Content, Content, Content
If the inclusion of all the Mario Kart 8 DLC isn’t enough motivation to buy the deluxe version, the revamped battle mode very well should be. I was immediately taken back to my Double Dash days when I started a round of Shine Thief, my former favorite. This capture-the-flag style game has racers battling for possession of the Shine Sprite, an item that must be held for a certain amount of time in order to win. Shine Thief is reintroduced alongside Balloon Battle, Coin Runners, Bob-omb Blast, and Renegade Roundup, providing plenty of quality content when you need a break from the traditional Grand Prix. Besides keeping the gameplay from getting stale, these additions are the perfect way to practice item usage. Each of them has its own strengths and weaknesses, but one of the most effective mid-race strategies is to make full use of whatever item you receive. Battle mode’s design removes the frantic urgency to cross the finish line and encourages experimentation. I settled for numerous 2nd places because I got a green shell instead of a red one in the last seconds of a race, but after enough Balloon Battle practice, I found myself landing midrange hits without too much trouble. This, paired with Time Trials to improve driving, adds up to a comprehensive set of options for becoming a better player. I can’t think of any missing pieces I would add; Mario Kart 8 Deluxe covers all its bases as the newest entry in the franchise.
Switch to the Switch
The Switch became Nintendo’s fastest selling console for good reason. It’s a versatile system that accommodates almost any style of play, and between the Joy-Cons and Pro controller, you have several choices when it comes to Mario Kart. Handheld mode is fluid and responsive, although I’d recommend a solid grip while using motion controls. By far the easiest way to play was with a Pro controller though, so I favored docked mode right from the start. If the hefty price tag doesn’t appeal to you, the left and right Joy-Cons can be split up and handed to two separate players without needing any additional accessories. I was surprised by how well this worked, given how small the Joy-Con halves are by themselves. But what I originally expected to be cramped and uncomfortable was far less bothersome after a race or two to get accustomed to it. One Joy-Con per player is a refreshingly viable gameplay option, rather than just a backup for when you’re out of other controllers. The Switch is further proof that Nintendo – despite creating consoles with lackluster technical specifications – dominates within its own particular niche.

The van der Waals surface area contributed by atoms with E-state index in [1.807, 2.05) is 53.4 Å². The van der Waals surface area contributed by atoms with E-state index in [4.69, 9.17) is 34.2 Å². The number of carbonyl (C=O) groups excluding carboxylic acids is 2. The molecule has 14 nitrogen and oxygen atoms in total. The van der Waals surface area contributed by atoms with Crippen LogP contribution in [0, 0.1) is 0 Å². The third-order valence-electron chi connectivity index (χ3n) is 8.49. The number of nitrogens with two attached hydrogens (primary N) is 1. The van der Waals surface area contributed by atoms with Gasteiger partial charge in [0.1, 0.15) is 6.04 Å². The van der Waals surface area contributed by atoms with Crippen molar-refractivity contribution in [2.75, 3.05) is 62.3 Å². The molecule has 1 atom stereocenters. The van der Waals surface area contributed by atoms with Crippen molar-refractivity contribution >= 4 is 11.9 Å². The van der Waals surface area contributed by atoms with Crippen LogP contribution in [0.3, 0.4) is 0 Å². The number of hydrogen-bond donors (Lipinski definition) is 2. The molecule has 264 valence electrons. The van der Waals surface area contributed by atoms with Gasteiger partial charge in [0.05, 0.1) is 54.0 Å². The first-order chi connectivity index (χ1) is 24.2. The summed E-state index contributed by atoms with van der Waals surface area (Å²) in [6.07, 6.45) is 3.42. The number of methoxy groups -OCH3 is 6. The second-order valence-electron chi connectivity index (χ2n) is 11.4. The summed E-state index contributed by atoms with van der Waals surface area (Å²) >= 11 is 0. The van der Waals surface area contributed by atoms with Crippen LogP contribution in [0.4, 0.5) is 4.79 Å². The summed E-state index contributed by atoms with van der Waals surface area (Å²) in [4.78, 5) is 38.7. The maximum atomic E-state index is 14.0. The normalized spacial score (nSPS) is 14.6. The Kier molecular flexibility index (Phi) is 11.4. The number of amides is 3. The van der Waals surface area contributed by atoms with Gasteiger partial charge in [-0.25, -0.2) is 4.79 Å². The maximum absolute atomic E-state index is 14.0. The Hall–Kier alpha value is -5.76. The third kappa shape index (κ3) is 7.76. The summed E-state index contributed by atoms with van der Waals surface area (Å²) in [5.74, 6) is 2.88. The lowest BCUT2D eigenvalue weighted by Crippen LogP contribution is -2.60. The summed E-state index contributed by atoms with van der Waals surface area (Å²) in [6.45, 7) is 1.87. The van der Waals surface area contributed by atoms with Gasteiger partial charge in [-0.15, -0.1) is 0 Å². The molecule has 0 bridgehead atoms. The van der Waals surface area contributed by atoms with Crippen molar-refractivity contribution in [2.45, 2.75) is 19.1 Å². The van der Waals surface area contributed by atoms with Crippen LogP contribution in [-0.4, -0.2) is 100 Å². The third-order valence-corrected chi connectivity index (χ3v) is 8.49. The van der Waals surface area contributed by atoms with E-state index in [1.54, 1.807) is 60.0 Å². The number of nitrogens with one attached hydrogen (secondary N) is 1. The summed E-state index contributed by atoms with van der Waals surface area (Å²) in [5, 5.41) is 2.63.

I’m usually hesitant about buying upgraded versions of games I already own, but this re-release transcends its predecessor in more ways than one. The differences are refreshing, the current-gen feel is present throughout, and the game complements the capabilities of its platform. Yet it still manages to be reminiscent of every lazy, childhood afternoon spent playing the older titles in a living room full of friends. Nintendo has always been the best at staying true to its roots, but that can only be done effectively when interlaced with the demands of modern day gaming. Mario Kart 8 Deluxe is a convincing argument that they are still very capable of doing both.